Cao JJ, Nielsen FH. Acid diet (high-meat protein) effects on calcium metabolism and bone health. Curr Opin Clin Nutr Metab Care. 2010 Aug 16. [Epub ahead of print]
PURPOSE OF REVIEW: Update recent advancements regarding the effect of high-animal protein intakes on calcium utilization and bone health.
RECENT FINDINGS: Increased potential renal acid load resulting from a high protein (intake above the current Recommended Dietary Allowance of 0.8 g protein/kg body weight) intake has been closely associated with increased urinary calcium excretion. However, recent findings do not support the assumption that bone is lost to provide the extra calcium found in urine. Neither whole body calcium balance nor bone status indicators, negatively affected by the increased acid load. Contrary to the supposed detrimental effect of protein, the majority of epidemiological studies have shown that long-term high-protein intake increases bone mineral density and reduces bone fracture incidence. The beneficial effects of protein such as increasing intestinal calcium absorption and circulating IGF-I whereas lowering serum parathyroid hormone sufficiently offset any negative effects of the acid load of protein on bone health.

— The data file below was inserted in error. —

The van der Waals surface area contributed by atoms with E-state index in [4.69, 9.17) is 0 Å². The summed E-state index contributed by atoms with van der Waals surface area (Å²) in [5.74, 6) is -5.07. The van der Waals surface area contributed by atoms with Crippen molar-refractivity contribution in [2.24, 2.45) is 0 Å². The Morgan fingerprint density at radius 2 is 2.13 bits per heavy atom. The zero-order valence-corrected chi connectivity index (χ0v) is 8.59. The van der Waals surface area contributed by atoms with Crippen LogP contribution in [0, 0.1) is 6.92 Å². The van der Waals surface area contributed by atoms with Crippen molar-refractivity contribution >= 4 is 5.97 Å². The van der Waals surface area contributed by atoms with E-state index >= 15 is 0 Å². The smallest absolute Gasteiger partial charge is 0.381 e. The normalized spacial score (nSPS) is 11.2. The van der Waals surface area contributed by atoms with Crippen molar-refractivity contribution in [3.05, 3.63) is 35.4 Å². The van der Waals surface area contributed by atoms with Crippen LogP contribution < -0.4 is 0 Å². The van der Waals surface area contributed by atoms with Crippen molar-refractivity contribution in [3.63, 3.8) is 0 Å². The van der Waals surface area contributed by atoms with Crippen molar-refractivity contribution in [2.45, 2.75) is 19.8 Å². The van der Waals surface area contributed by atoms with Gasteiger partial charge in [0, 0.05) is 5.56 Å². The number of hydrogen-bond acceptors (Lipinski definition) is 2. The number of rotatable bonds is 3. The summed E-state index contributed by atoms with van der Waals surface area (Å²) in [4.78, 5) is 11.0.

SUMMARY: On the basis of recent findings, consuming protein (including that from meat) higher than current Recommended Dietary Allowance for protein is beneficial to calcium utilization and bone health, especially in the elderly. A high-protein diet with adequate calcium and fruits and vegetables is important for bone health and osteoporosis prevention.
For decades now, it’s often been thought, felt or claimed that a high dietary protein intake had a detrimental effect on calcium metabolism and bone health; certainly many groups promoting low-protein dietary approaches tend to echo/parrot this idea.